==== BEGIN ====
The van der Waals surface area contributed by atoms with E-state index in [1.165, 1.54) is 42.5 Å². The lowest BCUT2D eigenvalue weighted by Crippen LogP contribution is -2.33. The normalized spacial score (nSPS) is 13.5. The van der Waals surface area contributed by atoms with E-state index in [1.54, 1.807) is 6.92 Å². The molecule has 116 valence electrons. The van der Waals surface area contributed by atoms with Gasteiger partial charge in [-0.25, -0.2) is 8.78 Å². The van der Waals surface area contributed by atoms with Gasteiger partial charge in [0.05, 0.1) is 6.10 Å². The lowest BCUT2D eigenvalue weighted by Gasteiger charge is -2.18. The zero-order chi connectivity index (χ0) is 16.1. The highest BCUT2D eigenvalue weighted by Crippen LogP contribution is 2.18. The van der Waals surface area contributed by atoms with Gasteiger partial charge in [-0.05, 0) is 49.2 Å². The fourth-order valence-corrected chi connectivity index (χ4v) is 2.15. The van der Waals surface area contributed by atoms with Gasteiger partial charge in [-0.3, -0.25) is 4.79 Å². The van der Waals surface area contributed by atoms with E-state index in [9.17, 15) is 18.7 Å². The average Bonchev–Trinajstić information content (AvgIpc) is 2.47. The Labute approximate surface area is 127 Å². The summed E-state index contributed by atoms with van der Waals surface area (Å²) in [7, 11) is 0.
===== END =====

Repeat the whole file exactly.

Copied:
The van der Waals surface area contributed by atoms with E-state index in [1.165, 1.54) is 42.5 Å². The lowest BCUT2D eigenvalue weighted by Crippen LogP contribution is -2.33. The normalized spacial score (nSPS) is 13.5. The van der Waals surface area contributed by atoms with E-state index in [1.54, 1.807) is 6.92 Å². The molecule has 116 valence electrons. The van der Waals surface area contributed by atoms with Gasteiger partial charge in [-0.25, -0.2) is 8.78 Å². The van der Waals surface area contributed by atoms with Gasteiger partial charge in [0.05, 0.1) is 6.10 Å². The lowest BCUT2D eigenvalue weighted by Gasteiger charge is -2.18. The zero-order chi connectivity index (χ0) is 16.1. The highest BCUT2D eigenvalue weighted by Crippen LogP contribution is 2.18. The van der Waals surface area contributed by atoms with Gasteiger partial charge in [-0.05, 0) is 49.2 Å². The fourth-order valence-corrected chi connectivity index (χ4v) is 2.15. The van der Waals surface area contributed by atoms with Gasteiger partial charge in [-0.3, -0.25) is 4.79 Å². The van der Waals surface area contributed by atoms with E-state index in [9.17, 15) is 18.7 Å². The average Bonchev–Trinajstić information content (AvgIpc) is 2.47. The Labute approximate surface area is 127 Å². The summed E-state index contributed by atoms with van der Waals surface area (Å²) in [7, 11) is 0.